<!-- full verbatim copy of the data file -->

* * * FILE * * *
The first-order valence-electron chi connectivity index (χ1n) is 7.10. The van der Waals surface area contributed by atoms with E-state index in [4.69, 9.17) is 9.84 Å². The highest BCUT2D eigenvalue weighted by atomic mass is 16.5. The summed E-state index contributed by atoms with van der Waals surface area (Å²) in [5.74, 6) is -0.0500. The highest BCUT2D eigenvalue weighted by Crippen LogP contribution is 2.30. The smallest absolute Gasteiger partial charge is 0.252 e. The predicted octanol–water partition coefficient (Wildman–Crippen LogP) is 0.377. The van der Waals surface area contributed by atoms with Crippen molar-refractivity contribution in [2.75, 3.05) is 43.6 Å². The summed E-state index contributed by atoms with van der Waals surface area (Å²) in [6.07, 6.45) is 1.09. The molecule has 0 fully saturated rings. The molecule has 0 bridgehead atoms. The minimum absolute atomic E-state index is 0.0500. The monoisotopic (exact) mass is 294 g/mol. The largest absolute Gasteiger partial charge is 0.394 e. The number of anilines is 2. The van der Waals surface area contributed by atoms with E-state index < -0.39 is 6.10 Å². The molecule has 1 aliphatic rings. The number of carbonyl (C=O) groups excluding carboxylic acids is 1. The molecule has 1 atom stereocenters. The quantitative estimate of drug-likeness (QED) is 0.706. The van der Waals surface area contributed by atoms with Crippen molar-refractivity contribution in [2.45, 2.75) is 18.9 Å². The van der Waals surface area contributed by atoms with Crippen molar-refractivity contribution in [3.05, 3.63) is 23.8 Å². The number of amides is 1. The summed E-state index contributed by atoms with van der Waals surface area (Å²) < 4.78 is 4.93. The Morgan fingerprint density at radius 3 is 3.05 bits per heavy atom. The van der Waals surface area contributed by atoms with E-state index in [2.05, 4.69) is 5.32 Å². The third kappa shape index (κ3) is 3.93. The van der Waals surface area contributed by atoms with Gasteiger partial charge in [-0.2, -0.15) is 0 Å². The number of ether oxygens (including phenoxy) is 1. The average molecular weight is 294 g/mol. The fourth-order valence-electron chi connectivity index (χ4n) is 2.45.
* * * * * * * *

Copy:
The first-order valence-electron chi connectivity index (χ1n) is 7.10. The van der Waals surface area contributed by atoms with E-state index in [4.69, 9.17) is 9.84 Å². The highest BCUT2D eigenvalue weighted by atomic mass is 16.5. The summed E-state index contributed by atoms with van der Waals surface area (Å²) in [5.74, 6) is -0.0500. The highest BCUT2D eigenvalue weighted by Crippen LogP contribution is 2.30. The smallest absolute Gasteiger partial charge is 0.252 e. The predicted octanol–water partition coefficient (Wildman–Crippen LogP) is 0.377. The van der Waals surface area contributed by atoms with Crippen molar-refractivity contribution in [2.75, 3.05) is 43.6 Å². The summed E-state index contributed by atoms with van der Waals surface area (Å²) in [6.07, 6.45) is 1.09. The molecule has 0 fully saturated rings. The molecule has 0 bridgehead atoms. The minimum absolute atomic E-state index is 0.0500. The monoisotopic (exact) mass is 294 g/mol. The largest absolute Gasteiger partial charge is 0.394 e. The number of anilines is 2. The van der Waals surface area contributed by atoms with E-state index < -0.39 is 6.10 Å². The molecule has 1 aliphatic rings. The number of carbonyl (C=O) groups excluding carboxylic acids is 1. The molecule has 1 atom stereocenters. The quantitative estimate of drug-likeness (QED) is 0.706. The van der Waals surface area contributed by atoms with Crippen molar-refractivity contribution in [2.45, 2.75) is 18.9 Å². The van der Waals surface area contributed by atoms with Crippen molar-refractivity contribution in [3.05, 3.63) is 23.8 Å². The number of amides is 1. The summed E-state index contributed by atoms with van der Waals surface area (Å²) < 4.78 is 4.93. The Morgan fingerprint density at radius 3 is 3.05 bits per heavy atom. The van der Waals surface area contributed by atoms with E-state index in [2.05, 4.69) is 5.32 Å². The third kappa shape index (κ3) is 3.93. The van der Waals surface area contributed by atoms with Gasteiger partial charge in [-0.2, -0.15) is 0 Å². The number of ether oxygens (including phenoxy) is 1. The average molecular weight is 294 g/mol. The fourth-order valence-electron chi connectivity index (χ4n) is 2.45.